In commemoration of the international day of the girl child, Nigerian government and society have been urged to desist gender-partisan dealings and embrace equality in opportunities.
The 2018 edition themed, “With Her: A Skilled GirlForce” in Lagos was organised by HACEY Health Initiative in collaboration with Music For Development and supported by Access Bank Plc. It hosted students, members of private and public institutions and parents at Queens College to mark the global day.
HACEY’s Director of Gender Development Program, Ms Rhoda Robinson, said the major challenge of a Nigerian girl child was access to quality education and gender inequality in Nigeria.
“The key to girls’ empowerment is to enable access to quality and continuous education, end violence and discrimination against women and girls,” Robinson said.
While stating other societal issues that are detrimental of the girl child, she urged parents and guardians to stop the harmful practice of Female Genital Mutilation (FGM).
She noted that HACEY’s mission to promote health and empowerment necessitated the decision to chose to mark the day to align with the Sustainable Development Goals stated by the United Nations.
“We have a mission to promote the health, empowerment, and rights of the women and girls in Nigeria, hence, this major event will engage teenage students from secondary schools across Lagos state, out of school adolescents, youths in partnership with governments and non-governmental organisations, celebrities and social influencers.”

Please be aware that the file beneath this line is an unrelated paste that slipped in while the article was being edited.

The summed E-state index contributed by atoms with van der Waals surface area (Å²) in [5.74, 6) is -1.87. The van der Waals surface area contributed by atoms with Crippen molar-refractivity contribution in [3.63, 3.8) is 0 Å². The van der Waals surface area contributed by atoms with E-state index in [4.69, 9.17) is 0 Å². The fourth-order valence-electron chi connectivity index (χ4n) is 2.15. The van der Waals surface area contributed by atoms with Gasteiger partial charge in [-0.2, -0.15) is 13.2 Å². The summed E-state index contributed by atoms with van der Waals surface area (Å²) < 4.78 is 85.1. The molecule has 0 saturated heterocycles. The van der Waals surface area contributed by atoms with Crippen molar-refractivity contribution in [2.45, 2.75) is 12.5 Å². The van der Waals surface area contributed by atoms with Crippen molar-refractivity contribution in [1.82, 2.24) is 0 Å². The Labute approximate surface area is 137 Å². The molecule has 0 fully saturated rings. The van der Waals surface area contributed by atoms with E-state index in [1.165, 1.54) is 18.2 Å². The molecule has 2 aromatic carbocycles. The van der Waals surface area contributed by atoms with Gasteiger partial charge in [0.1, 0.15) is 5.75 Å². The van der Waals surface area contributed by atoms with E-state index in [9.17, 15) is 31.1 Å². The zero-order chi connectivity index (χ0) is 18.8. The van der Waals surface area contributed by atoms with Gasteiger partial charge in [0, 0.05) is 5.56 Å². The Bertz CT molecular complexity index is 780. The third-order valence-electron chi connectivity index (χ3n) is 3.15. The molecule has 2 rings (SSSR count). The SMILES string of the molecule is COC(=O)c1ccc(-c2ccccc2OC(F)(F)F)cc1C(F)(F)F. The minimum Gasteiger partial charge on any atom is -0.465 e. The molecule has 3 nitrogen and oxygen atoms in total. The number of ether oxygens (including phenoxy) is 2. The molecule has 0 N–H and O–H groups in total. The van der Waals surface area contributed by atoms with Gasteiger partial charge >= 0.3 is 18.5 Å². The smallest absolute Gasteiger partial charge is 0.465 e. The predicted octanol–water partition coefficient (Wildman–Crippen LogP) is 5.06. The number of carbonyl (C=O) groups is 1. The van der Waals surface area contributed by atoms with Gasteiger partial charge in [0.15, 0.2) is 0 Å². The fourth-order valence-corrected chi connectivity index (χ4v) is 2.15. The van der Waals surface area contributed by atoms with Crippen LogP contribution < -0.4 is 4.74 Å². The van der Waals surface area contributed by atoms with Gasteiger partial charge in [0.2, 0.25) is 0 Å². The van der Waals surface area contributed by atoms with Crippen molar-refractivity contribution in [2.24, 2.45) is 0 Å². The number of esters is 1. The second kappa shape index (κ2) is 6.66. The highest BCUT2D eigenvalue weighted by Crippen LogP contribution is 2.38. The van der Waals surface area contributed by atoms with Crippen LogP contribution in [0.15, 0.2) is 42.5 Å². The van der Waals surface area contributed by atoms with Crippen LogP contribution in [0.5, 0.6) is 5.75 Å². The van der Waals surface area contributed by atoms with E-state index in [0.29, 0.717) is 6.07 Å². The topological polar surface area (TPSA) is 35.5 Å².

Also speaking, the founder of Mother’s Delivery Kit, Adepeju Jaiyeoba called on government and corporate organisation to review the gender ratio of employment to give room for the females to make better contributions in all sectors of the country.
“There should be a source of inspiration for females to want to do more. Look at the difference in government, women are behind, even in private organisations. You see people who still believe a woman should not head in government or organisation.”
She, however, expressed optimism that “things are getting better than what they used to be before. More women are challenging in the private sector. But, I believe it will improve if the set of women doing Nigeria proud do not give up.”
The representative of John Hopkins University Centre for Communication Programme, Edun Omasanjuwa said the significance of the day was to “task ourselves that female children have a lot to give back to the society.”